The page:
1 lb. of meat. (Not nearly; sometimes none, or uneatable.)
1¼ lbs. bread. (Never.)
1 1b. biscuits. (Our usual ration, four, weighs a little over ½ lb.)
1/6 oz. tea. (Right.)
3 oz. sugar. (Doubtful.)
4 oz. jam. (We may get a fourth share of a 1-lb. pot twice a week if lucky.)
½ oz. of salt. (Right; we had it in our coffee one night in mistake for sugar.)
1/36 oz. pepper.
1 lb. compressed vegetables. (Lucky to get it once a week.)
Lime juice and sugar when no vegetables. (Never had any at all.)
1/2 gill of rum. (Only after fights and wet days.)

So you see when the B.P. fondly imagines its soldiers having all that every day it is labouring under a delusion. But I didn't expect much better, and home fare will seem all the nicer."

The general took it into his head to have a look at our horses, I suppose, for he had a grand equine parade, and each and every one of us led his horse before the general and staff for inspection. The only other important events of that day were that E. had a shave (an almost unheard-of event) and I had my hair cut I had been requested to several times, but had refused on the ground that it kept my head warm, which it undoubtedly did, as it was right down over my ears.

On 1st July we were off on the march again, arriving at Waai Hoek (or Paarde Kraal) and capturing two Boers on the way. We were destined to make a longer stay here than we had yet made anywhere, or would make till we arrived at Mafeking the following September. The day after we arrived we spent peacefully doing nothing, an drying our clothes and blankets, which had been wet through for two days and unable to be dried. At night, when the usual “Orders by officer commanding ” were read out, we were told to be ready to parade at i a.m., so we knew that something in the nature of a night march was going to take place. We slept (those of us who were not on guard) till half an hour before time, and then saddled up at midnight (freezing hard, ye gentlemen of England who dwell at home at ease!) but without lighting up fires again, so as not to warn the Boers that anything unusual was up. The men were well used to sudden starts at all hours now, and there was no confusion and no noise as they silently fell into rank and marched off in fours. No pipes or smoking of any kind permitted for the same reason. Talking went on in whispers, and it got about that we were to surround a farmhouse with 40 Boers. We rode on and on, and still on, but nothing happened. At last we saw lights and a building about half a mile away to our left Was this the house ? We halted and rolled coats, an invariable sign of business ahead; mounted, rode on, halted again, and still nothing happened. This kind of thing went on for about another hour, and we seemed by the end of that time to have come in a circle; talk got louder, and we soon heard that the guide had lost his way, and that we were going back to camp. Was that the farm ? and were the Boers there after all, I wondered ? I wonder still.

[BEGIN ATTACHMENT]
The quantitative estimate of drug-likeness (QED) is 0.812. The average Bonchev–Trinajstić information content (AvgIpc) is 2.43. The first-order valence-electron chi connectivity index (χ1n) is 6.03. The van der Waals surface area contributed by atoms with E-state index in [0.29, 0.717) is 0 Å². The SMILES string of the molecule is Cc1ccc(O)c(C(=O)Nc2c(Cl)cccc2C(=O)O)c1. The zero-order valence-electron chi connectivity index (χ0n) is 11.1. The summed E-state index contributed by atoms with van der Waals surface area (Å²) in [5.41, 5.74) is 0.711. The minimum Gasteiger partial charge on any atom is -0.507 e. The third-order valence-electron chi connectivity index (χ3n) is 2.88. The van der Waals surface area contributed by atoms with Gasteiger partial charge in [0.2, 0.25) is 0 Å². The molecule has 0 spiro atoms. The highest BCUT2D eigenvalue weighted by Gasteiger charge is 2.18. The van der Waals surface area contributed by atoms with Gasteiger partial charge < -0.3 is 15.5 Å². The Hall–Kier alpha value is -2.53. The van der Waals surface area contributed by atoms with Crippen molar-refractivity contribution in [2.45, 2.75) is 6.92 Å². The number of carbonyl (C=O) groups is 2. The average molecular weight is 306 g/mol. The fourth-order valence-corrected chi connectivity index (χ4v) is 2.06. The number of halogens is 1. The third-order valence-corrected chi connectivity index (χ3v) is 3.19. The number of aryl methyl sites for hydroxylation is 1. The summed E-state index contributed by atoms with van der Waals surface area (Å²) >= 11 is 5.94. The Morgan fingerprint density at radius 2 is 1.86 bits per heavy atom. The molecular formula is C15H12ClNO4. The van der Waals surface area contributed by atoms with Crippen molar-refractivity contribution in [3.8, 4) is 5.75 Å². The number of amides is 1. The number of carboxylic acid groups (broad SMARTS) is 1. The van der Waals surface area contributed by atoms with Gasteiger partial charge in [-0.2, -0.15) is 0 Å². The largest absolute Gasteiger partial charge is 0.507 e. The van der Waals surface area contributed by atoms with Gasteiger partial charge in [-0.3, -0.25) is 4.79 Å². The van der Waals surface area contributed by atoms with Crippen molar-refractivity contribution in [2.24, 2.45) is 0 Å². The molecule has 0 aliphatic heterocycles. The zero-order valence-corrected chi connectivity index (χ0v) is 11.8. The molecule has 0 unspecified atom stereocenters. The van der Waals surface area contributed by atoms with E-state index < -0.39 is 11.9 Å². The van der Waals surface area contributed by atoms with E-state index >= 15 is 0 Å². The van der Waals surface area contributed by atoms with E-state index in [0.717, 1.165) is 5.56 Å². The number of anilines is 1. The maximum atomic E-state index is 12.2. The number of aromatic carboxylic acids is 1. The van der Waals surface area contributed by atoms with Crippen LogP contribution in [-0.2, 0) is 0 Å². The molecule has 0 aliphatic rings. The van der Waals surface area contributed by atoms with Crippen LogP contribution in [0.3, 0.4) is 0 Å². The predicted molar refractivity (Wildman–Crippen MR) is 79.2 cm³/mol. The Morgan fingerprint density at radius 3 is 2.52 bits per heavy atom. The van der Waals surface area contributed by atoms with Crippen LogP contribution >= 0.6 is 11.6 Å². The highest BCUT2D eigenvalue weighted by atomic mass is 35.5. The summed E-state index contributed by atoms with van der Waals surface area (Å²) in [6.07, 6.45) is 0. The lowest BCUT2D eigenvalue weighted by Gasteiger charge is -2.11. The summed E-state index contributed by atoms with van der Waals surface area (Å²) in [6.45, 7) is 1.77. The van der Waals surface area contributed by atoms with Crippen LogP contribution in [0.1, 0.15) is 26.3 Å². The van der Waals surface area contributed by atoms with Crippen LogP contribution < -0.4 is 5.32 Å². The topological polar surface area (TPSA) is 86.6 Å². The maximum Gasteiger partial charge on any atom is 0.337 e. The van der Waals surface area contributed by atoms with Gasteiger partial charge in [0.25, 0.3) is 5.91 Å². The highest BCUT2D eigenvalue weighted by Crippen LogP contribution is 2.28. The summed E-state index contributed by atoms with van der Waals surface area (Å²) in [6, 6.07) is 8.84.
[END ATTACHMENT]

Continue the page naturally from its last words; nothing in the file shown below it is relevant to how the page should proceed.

By the time we arrived home again, hardly feeling, like the Village Blacksmith, that we had “something accomplished, something done,” day was breaking, and we made up our fires and sipped our coffee, and lay down to sleep in the waxing light. After this we remained a week in camp without doing much except the ordinary camp duties, such as fatigues, grazing guard, camp and line guard, etc. We were lucky in getting all our mails up to date here; and for the time, what with the advent of warm clothing, chocolate, tobacco, letters and papers, we felt like the proverbial pigs in clover. The weather still left much to be desired, and during the day time the veldt was covered with blankets drying in the sun; but though wet, it was getting perceptibly warmer, and we seemed to be slowly but surely leaving the time of frozen morning fingers behind us. We had time to write letters too.